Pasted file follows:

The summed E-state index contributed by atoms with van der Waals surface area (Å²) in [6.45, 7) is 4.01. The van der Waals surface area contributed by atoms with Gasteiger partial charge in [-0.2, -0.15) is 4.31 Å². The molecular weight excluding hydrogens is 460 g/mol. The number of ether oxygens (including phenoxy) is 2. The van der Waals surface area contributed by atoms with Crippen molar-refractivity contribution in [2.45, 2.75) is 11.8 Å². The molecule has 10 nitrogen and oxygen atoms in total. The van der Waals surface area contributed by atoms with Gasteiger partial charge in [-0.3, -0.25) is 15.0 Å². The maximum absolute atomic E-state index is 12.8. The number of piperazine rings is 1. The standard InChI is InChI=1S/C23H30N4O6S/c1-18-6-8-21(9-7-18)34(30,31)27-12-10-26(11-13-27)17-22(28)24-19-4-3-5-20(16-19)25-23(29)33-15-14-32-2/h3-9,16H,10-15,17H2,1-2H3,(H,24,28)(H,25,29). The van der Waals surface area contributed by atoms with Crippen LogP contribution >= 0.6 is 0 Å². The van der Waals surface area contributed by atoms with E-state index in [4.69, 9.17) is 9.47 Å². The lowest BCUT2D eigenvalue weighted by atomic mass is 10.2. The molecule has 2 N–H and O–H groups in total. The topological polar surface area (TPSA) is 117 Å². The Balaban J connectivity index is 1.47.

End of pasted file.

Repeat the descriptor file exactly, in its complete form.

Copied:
The summed E-state index contributed by atoms with van der Waals surface area (Å²) in [6.45, 7) is 4.01. The van der Waals surface area contributed by atoms with Gasteiger partial charge in [-0.2, -0.15) is 4.31 Å². The molecular weight excluding hydrogens is 460 g/mol. The number of ether oxygens (including phenoxy) is 2. The van der Waals surface area contributed by atoms with Crippen molar-refractivity contribution in [2.45, 2.75) is 11.8 Å². The molecule has 10 nitrogen and oxygen atoms in total. The van der Waals surface area contributed by atoms with Gasteiger partial charge in [-0.3, -0.25) is 15.0 Å². The maximum absolute atomic E-state index is 12.8. The number of piperazine rings is 1. The standard InChI is InChI=1S/C23H30N4O6S/c1-18-6-8-21(9-7-18)34(30,31)27-12-10-26(11-13-27)17-22(28)24-19-4-3-5-20(16-19)25-23(29)33-15-14-32-2/h3-9,16H,10-15,17H2,1-2H3,(H,24,28)(H,25,29). The van der Waals surface area contributed by atoms with Crippen LogP contribution >= 0.6 is 0 Å². The van der Waals surface area contributed by atoms with E-state index in [4.69, 9.17) is 9.47 Å². The lowest BCUT2D eigenvalue weighted by atomic mass is 10.2. The molecule has 2 N–H and O–H groups in total. The topological polar surface area (TPSA) is 117 Å². The Balaban J connectivity index is 1.47.